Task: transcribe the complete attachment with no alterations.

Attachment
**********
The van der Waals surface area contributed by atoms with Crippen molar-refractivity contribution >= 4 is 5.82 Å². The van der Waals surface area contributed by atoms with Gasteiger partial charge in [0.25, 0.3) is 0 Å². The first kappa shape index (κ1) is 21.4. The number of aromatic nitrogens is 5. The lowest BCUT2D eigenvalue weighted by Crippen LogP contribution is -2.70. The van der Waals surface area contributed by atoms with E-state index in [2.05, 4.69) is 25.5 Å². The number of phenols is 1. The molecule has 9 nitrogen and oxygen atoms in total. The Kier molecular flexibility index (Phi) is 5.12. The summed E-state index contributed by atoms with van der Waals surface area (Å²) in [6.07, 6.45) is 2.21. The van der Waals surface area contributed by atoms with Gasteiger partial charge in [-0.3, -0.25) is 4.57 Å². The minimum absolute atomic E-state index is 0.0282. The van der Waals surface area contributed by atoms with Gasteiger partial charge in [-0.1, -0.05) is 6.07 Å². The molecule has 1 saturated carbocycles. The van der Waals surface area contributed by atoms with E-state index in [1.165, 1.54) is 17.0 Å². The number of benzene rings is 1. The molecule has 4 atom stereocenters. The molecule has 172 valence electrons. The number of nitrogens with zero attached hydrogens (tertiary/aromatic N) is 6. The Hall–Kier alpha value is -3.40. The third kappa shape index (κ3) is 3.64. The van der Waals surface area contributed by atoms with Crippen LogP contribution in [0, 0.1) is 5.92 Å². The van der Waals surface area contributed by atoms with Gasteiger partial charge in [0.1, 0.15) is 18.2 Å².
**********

The van der Waals surface area contributed by atoms with Crippen molar-refractivity contribution >= 4 is 5.82 Å². The van der Waals surface area contributed by atoms with Gasteiger partial charge in [0.25, 0.3) is 0 Å². The first kappa shape index (κ1) is 21.4. The number of aromatic nitrogens is 5. The lowest BCUT2D eigenvalue weighted by Crippen LogP contribution is -2.70. The van der Waals surface area contributed by atoms with E-state index in [2.05, 4.69) is 25.5 Å². The number of phenols is 1. The molecule has 9 nitrogen and oxygen atoms in total. The Kier molecular flexibility index (Phi) is 5.12. The summed E-state index contributed by atoms with van der Waals surface area (Å²) in [6.07, 6.45) is 2.21. The van der Waals surface area contributed by atoms with Gasteiger partial charge in [-0.3, -0.25) is 4.57 Å². The minimum absolute atomic E-state index is 0.0282. The van der Waals surface area contributed by atoms with Gasteiger partial charge in [-0.1, -0.05) is 6.07 Å². The molecule has 1 saturated carbocycles. The van der Waals surface area contributed by atoms with E-state index in [1.165, 1.54) is 17.0 Å². The number of benzene rings is 1. The molecule has 4 atom stereocenters. The molecule has 172 valence electrons. The number of nitrogens with zero attached hydrogens (tertiary/aromatic N) is 6. The Hall–Kier alpha value is -3.40. The third kappa shape index (κ3) is 3.64. The van der Waals surface area contributed by atoms with Crippen LogP contribution in [0, 0.1) is 5.92 Å². The van der Waals surface area contributed by atoms with Gasteiger partial charge in [0.1, 0.15) is 18.2 Å².